Design: Little treasures
Why do grown-ups get all the good stuff? Caroline Kamp sneaks a preview of a design fair just for children, and finds a fun space that has no room for Power Rangers
Saturday 23 February 2008
We've come a long way since the days when Mothercare was the only shop to go to when buying for children. Now kiddie boutiques are popping up all over the place and mail order catalogues thump relentlessly through the letterbox. From rainbow-coloured über-buggies to wooden high chairs, witty-slogan T-shirts to retro trikes, there is a dizzying selection of consumer goods all vying for your and your child's attention. So it was only a matter of time before the little treasures got their own design show.
While the idea of parents buying their offspring child-sized Eames chairs to blend seamlessly with mum and dad's urban groovy interior may jar a little, the organiser of Kids.Modern is adamant there's a lot more to it than that. "Our show is not about introducing pieces which will fit into the parents' house to make it more aesthetic," says Lucy Ryder Richardson. "I want to bring the power back to children. To use their imagination, not 'I should like this because all my friends like it'."
Ryder Richardson and her business partner, Petra Curtis, are the pair behind the MidCentury.Modern furniture fair at Dulwich College, south London, so they know a thing or two about good design. Twice a year they provide a marketplace for dealers – in pieces from the 1950s to the present day – and in-the-know buyers to meet under one roof. This month, for the first time, they are turning their attention to children, perhaps in part because they have five increasingly design-literate and discerning children between them. But primarily because they noticed that a few of their favourite high-end designers and shops were starting to bring out great children's pieces. Plus, they were fed up of what they see as the excessive branding and commercialisation of children's toys and furniture (Thomas the Tank Engine-themed trunks and Bratz dolls beds, say).
When it comes to toys, Ryder Richardson is firm. "I think parents are quite scared when they see how deeply television can affect their children," she says. "We're fostering creativity and individuality and getting the kids thinking for themselves. It's so important to get back to the value of an item rather than it being a facsimile of a television programme." So you won't find any branded goods at the show – well, at least not any brands you'll recognise. And you'll find things that are designed with longevity in mind. One of the other things the pair is fed up with is cheaply made furniture which Ryder Richardson observes "is just landfill at the end of the day".
So the brief for the show is to promote fun, playful and imaginative toys and furniture for kids. You'll find the Genius Table, the top of which is made of a giant, sticky notepad, by design duo Arash and Kelly. Children can scribble on the top and then peel off the page. There will be vintage items, surely the best defence against more landfill, and activities on the day such as colour-in wallpaper. Also on show will be Julie Marabelle's Family Tree picture frame, with space to put in your own family photos; and for bedroom walls there is Lizzie Allen's Changing the Guards wallpaper. You can guarantee there'll not be a Power Ranger in sight. For Ryder Richardson, it's a case of respecting children more and not fobbing them off with commercial toys which come with pre-assigned stories and thus limit a child's imagination. "I don't want my kids seeing the logo first," she surmises neatly.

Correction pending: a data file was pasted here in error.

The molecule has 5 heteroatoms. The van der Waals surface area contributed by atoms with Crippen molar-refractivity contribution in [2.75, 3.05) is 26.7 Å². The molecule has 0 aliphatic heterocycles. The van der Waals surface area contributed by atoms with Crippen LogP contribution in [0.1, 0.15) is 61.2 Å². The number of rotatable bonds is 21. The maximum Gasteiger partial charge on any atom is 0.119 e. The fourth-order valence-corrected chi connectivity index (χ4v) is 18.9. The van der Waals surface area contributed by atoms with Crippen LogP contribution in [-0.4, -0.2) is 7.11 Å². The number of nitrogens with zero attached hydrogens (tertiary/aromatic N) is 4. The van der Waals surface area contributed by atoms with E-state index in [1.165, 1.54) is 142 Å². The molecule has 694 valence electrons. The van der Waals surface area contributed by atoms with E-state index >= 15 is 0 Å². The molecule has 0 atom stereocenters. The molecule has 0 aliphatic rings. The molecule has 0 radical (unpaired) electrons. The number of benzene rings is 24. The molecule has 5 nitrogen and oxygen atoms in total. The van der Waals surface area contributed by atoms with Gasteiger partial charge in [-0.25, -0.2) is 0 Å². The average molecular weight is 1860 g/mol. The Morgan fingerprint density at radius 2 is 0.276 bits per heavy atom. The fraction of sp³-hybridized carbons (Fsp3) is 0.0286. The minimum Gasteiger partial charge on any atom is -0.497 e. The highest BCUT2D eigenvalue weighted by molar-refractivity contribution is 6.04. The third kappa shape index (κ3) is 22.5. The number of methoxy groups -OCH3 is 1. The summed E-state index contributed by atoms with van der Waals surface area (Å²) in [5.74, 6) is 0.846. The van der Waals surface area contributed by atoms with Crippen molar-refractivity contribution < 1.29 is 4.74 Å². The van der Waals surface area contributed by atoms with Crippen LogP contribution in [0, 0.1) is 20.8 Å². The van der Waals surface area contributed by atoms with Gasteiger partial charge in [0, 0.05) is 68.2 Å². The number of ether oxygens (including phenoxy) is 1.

One of the items that seems likely to be popular is Alexander Taylor's Kids-Rock child-sized rocking chair made from rubber and oak. Its clean lines and appealing colours make it easy on the eye, but perhaps less easy on the wallet. At £250 it's definitely not selling at a child-sized price. But for retailer Thorsten van Elten, who will be exhibiting the rocking chair, among other things, this cost is entirely justified – and it's at the heart of the show. "Nobody passes things on anymore," he says. "We need to educate parents to spend a bit more on buying something that is built to last. Think of the pleasure you get from seeing something from your childhood. If it is well designed and it is well made it will have that longevity." Wanting to hand things down to the next generation is a welcome return to old-fashioned values, but these days it requires you to think a little more carefully about what you're buying. "There's nothing wrong with plastic if it's used in a conscious way," he adds. "But a cheap plastic chair may break and it will get thrown away, whereas if it's made of wood it can usually be fixed."
While the show looks set to excite, challenge and amuse its small visitors, some of the items seem certain to appeal to the kidult just as keenly. The cartoon Moomin mugs, the digital graphic wallpaper by Funky Little Darlings and Hanns Peter Krafft's woolly Sit-on Sheep look like things that could fit very neatly into the fashionable urban loft space – with or without the children.
Kids.Modern is on tomorrow, 10am-4pm. Kids go free, adult entry £5 (cash/cheque only). Christison Hall, Dulwich College, London SE21, www.ourshowhome.com
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